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The last time U.S. banks faced a recession, many crumpled.
Already weakened by a severe real estate crisis and fallout from the savings and loan debacle in the late `80s, hundreds of financial institutions found themselves unable to weather the economic downturn of 1990 and 1991.
During those two years, more than 650 banks and savings institutions failed. As the economy launched on its record expansion, that number shriveled: In 1997, only one institution collapsed.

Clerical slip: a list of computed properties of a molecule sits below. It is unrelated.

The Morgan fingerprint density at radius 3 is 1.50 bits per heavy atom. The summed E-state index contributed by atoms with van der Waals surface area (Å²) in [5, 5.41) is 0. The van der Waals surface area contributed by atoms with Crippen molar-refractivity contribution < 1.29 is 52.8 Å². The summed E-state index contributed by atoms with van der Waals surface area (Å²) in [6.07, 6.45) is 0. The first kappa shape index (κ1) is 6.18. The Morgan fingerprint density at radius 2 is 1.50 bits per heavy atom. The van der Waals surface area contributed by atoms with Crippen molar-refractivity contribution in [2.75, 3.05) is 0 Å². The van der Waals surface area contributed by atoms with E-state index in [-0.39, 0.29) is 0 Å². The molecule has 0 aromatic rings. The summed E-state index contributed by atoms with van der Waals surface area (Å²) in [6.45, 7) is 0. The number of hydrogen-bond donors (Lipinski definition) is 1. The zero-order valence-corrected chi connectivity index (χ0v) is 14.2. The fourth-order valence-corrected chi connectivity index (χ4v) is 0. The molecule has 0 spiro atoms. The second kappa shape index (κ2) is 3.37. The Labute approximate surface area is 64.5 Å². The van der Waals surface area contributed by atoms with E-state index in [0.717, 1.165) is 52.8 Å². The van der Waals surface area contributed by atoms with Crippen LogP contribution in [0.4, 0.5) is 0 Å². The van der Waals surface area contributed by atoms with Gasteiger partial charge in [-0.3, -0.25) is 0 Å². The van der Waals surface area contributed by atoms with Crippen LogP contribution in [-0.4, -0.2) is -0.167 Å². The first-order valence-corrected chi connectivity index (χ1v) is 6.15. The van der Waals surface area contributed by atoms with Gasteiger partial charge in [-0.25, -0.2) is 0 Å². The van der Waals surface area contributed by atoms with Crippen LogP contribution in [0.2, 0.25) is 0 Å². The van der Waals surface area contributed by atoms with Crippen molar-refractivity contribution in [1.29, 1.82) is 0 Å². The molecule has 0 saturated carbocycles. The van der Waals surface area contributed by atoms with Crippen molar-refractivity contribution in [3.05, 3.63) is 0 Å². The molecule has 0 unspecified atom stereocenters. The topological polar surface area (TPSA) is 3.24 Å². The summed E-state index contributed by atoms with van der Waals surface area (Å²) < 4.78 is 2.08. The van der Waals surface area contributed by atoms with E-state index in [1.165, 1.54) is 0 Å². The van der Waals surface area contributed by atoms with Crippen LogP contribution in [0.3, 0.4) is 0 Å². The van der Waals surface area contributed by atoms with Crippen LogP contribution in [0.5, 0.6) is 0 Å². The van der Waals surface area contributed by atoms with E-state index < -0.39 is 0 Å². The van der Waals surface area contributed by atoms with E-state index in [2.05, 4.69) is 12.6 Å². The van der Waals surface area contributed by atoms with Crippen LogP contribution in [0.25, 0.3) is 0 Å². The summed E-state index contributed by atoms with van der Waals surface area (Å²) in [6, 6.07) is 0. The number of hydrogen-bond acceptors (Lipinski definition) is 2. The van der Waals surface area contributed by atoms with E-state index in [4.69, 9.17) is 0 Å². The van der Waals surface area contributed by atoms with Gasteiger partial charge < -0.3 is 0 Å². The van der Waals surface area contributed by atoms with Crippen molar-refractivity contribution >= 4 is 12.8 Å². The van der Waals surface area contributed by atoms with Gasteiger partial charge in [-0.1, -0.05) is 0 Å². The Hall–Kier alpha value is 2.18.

The number ticked up slightly as the decade closed, but only four failed in 2001. Although that could increase this year, failures _ and the loan problems that often trigger them _ will not be nearly as severe during 2002 as they were in the last recession, experts say.
"This is a new world," said Martin Mayer, author of several books on banks and the markets, …